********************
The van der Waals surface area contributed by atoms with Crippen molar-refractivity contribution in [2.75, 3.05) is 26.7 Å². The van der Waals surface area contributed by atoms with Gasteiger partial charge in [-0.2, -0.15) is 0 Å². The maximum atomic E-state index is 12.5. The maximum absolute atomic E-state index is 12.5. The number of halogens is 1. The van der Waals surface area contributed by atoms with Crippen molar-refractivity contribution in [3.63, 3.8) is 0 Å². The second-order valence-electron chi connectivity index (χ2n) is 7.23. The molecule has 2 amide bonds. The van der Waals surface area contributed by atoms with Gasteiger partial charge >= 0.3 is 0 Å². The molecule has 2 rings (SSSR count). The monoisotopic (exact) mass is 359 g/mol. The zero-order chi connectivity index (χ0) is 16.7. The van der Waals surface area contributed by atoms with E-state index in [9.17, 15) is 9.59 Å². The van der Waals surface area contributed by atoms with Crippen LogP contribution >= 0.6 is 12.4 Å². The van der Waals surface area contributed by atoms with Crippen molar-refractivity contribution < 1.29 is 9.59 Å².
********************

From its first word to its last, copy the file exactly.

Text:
The van der Waals surface area contributed by atoms with Crippen molar-refractivity contribution in [2.75, 3.05) is 26.7 Å². The van der Waals surface area contributed by atoms with Gasteiger partial charge in [-0.2, -0.15) is 0 Å². The maximum atomic E-state index is 12.5. The maximum absolute atomic E-state index is 12.5. The number of halogens is 1. The van der Waals surface area contributed by atoms with Crippen molar-refractivity contribution in [3.63, 3.8) is 0 Å². The second-order valence-electron chi connectivity index (χ2n) is 7.23. The molecule has 2 amide bonds. The van der Waals surface area contributed by atoms with Gasteiger partial charge >= 0.3 is 0 Å². The molecule has 2 rings (SSSR count). The monoisotopic (exact) mass is 359 g/mol. The zero-order chi connectivity index (χ0) is 16.7. The van der Waals surface area contributed by atoms with E-state index in [9.17, 15) is 9.59 Å². The van der Waals surface area contributed by atoms with Crippen LogP contribution >= 0.6 is 12.4 Å². The van der Waals surface area contributed by atoms with Crippen molar-refractivity contribution < 1.29 is 9.59 Å².